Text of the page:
[BOOK]Tell Me the Dream Again: Reflections on Family, Ethnicity, and the Sacred Work of Belonging by Tasha Jun. In her poetic, image-laden voice, Tasha Jun writes candidly of her struggle growing up biracial in a family with generational trauma. She also writes candidly of her faith journey as she learned to embrace all of herself, including her ethnicity, and understand that God does the same. (AR)
[BOOK] No Two Persons by Erica Bauermeister is a novel about the difference reading fiction can make in one’s life. Alice completed a novel that she’d been working on for years, sent it off to publishers, got rejected, and finally found a woman, Madeline, who would publish it. No Two Persons then takes readers through several stories of those who read and were affected by the novel. (JA)
[VIDEO-Hulu] We watched the recent season of The Bear, which was very good, but I want to alert sensitive viewers to the language. (Every other word, literally, was an F-bomb.) But if you get past the language, this series says something about the importance of relationships, decisions that must be made about how much time to spend on a career at the expense of relationships, effective leadership, and all the inner thoughts and family dynamics that can plague someone. (JA)
[BOOK] The Six Conversations: Pathways to Connecting in an Age of Isolation and Incivility by Dr. Heather Holleman. If you're looking for more meaningful conversations, check out this book which helps readers discover mindsets and principles for connecting with people. This book has so much helpful material that my book club took two sessions to discuss everything in it. (SF)
[BOOK] The Evangelical Imagination: How Stories, Images, and Metaphors Created a Culture in Crisis by Karen Swallow Prior. Prior, a Christian English professor and insightful cultural analyst, invites readers to reflect on how the stories we have shared with one another in Evangelicalism have shaped our understanding of ourselves both as individuals and as members of the church. The book explores themes including awakening, conversion, domesticity, empire, the Rapture, and more. Prior encourages prayerful reflection on how we got to this current moment in Evangelicalism so we can move with wisdom and intention into the future. (MV)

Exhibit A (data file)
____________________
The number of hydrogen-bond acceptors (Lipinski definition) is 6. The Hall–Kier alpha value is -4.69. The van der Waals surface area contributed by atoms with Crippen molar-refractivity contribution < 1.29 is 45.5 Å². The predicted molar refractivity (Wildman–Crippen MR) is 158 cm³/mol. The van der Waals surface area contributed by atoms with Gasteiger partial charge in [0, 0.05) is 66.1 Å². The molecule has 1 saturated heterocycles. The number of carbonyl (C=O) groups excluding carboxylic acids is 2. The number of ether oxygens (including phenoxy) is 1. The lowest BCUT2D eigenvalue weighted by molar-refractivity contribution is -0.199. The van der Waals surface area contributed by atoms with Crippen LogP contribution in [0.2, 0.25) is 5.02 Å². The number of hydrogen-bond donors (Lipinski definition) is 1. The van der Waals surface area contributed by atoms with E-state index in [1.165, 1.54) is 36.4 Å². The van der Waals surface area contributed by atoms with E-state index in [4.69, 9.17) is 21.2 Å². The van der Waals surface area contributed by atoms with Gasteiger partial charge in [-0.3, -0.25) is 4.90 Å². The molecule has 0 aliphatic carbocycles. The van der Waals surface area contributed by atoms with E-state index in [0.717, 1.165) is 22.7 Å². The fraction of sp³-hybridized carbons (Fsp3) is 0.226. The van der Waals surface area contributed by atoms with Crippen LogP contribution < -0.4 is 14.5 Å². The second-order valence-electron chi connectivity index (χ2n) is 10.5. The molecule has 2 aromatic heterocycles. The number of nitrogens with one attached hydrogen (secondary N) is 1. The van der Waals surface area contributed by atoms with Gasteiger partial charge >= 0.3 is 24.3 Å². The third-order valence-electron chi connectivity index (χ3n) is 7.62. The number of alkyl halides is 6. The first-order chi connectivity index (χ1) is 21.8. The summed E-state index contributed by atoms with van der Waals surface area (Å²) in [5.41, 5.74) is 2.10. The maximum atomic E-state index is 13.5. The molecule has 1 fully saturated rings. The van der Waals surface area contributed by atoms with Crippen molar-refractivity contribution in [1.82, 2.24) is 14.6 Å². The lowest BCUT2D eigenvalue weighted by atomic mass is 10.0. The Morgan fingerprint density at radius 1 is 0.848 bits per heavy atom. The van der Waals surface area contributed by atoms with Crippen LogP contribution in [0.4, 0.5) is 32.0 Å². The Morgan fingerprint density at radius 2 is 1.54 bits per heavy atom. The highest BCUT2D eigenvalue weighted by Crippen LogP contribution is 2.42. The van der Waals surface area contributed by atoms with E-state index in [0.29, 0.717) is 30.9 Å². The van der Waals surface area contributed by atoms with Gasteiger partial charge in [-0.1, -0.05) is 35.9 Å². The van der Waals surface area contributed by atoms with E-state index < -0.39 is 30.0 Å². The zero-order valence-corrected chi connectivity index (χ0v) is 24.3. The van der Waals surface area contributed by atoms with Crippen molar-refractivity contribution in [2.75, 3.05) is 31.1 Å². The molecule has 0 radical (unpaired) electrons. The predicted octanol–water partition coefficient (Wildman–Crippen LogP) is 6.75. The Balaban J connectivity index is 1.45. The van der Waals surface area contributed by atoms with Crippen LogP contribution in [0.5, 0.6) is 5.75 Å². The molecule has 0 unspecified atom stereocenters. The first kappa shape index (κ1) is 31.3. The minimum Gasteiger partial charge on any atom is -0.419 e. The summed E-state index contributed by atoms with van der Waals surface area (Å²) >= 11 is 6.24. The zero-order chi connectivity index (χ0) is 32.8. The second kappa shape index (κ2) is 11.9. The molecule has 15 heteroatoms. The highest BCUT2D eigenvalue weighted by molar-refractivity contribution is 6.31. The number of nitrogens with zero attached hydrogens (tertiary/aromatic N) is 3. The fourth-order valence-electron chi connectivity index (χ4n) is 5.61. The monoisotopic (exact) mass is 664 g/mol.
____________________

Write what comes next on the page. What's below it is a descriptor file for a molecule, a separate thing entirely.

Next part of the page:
[BOOK] In God of Violence Yesterday: God of Love Today, Rev. Dr. Helen Paynter addresses the issue of how many Christians see a discrepancy between God in the Old and God in the New Testaments. Her skilLful handling of the Word of God goes a long way towards reconciling this wrongful discrepancy. (RC)
[PODCAST] Freakonomics. The website of this podcast offers an excellent summary of its P.O.V.: “Freakonomics co-author Stephen J. Dubner uncovers the hidden side of everything. Why is it safer to fly in an airplane than drive a car? How do we decide whom to marry? Why is the media so full of bad news? Also: things you never knew you wanted to know about wolves, bananas, pollution, search engines, and the quirks of human behavior.” This long-running series always has lots of thought-provoking discussion for us lifetime learners. (MV)
[BOOK] Good Night Irene by Luis Alberto Urrea. This novel tells the story of the Donut Dollies, women who served with the Red Cross during World War II. They traveled in vans to serve the troops freshly made coffee and donuts and a taste of home. The novel is based on the author's mother's experience. As a war novel, it certainly has its share of hard and harrowing scenes, but you'll also find scenes with humor and warmth (even a little romance). This story kept me riveted and taught me about an aspect of World War II that I knew nothing about. (SF)
What are you reading, watching, and listening to this month? We’d love to hear from you!
Coming in September: Engaging culture with grace and wisdom. And watch for our mid-month devotional, the Sage Forum Extra.
Check out our Sage Forum video offerings at our You Tube channel. More to come soon!
Finally, we are considering putting together a Sage Forum monthly cohort who will meet to discuss topics relevant to those of us in our Sage years (click here to look at the Table of Contents in the book that started it all). If you’re interested in knowing more, click the button below to shoot us an email.